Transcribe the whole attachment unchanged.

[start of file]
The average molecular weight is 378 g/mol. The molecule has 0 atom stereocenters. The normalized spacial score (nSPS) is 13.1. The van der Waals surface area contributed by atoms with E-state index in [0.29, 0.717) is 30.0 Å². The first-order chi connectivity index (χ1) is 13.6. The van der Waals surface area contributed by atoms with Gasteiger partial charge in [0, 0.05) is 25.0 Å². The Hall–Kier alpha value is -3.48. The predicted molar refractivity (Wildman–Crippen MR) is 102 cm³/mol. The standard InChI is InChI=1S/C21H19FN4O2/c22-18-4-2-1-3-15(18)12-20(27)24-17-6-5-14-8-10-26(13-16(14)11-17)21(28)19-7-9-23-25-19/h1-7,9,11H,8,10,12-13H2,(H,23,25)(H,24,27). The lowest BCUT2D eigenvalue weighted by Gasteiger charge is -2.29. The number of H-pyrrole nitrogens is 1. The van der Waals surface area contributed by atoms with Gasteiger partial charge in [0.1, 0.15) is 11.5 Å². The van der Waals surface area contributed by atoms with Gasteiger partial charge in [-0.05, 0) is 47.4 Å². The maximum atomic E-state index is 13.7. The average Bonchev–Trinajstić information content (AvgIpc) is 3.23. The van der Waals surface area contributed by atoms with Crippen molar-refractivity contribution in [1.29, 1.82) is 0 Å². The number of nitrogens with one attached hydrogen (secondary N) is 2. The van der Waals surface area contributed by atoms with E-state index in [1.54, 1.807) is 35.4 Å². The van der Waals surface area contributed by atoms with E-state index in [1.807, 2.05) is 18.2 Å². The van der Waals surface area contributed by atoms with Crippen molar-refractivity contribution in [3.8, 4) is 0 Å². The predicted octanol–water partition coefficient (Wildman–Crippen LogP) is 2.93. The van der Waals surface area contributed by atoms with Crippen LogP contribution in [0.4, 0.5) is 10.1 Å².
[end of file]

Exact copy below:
The average molecular weight is 378 g/mol. The molecule has 0 atom stereocenters. The normalized spacial score (nSPS) is 13.1. The van der Waals surface area contributed by atoms with E-state index in [0.29, 0.717) is 30.0 Å². The first-order chi connectivity index (χ1) is 13.6. The van der Waals surface area contributed by atoms with Gasteiger partial charge in [0, 0.05) is 25.0 Å². The Hall–Kier alpha value is -3.48. The predicted molar refractivity (Wildman–Crippen MR) is 102 cm³/mol. The standard InChI is InChI=1S/C21H19FN4O2/c22-18-4-2-1-3-15(18)12-20(27)24-17-6-5-14-8-10-26(13-16(14)11-17)21(28)19-7-9-23-25-19/h1-7,9,11H,8,10,12-13H2,(H,23,25)(H,24,27). The lowest BCUT2D eigenvalue weighted by Gasteiger charge is -2.29. The number of H-pyrrole nitrogens is 1. The van der Waals surface area contributed by atoms with Gasteiger partial charge in [0.1, 0.15) is 11.5 Å². The van der Waals surface area contributed by atoms with Gasteiger partial charge in [-0.05, 0) is 47.4 Å². The maximum atomic E-state index is 13.7. The average Bonchev–Trinajstić information content (AvgIpc) is 3.23. The van der Waals surface area contributed by atoms with Crippen molar-refractivity contribution in [1.29, 1.82) is 0 Å². The number of nitrogens with one attached hydrogen (secondary N) is 2. The van der Waals surface area contributed by atoms with E-state index in [1.54, 1.807) is 35.4 Å². The van der Waals surface area contributed by atoms with E-state index in [1.807, 2.05) is 18.2 Å². The van der Waals surface area contributed by atoms with Crippen molar-refractivity contribution in [3.8, 4) is 0 Å². The predicted octanol–water partition coefficient (Wildman–Crippen LogP) is 2.93. The van der Waals surface area contributed by atoms with Crippen LogP contribution in [0.4, 0.5) is 10.1 Å².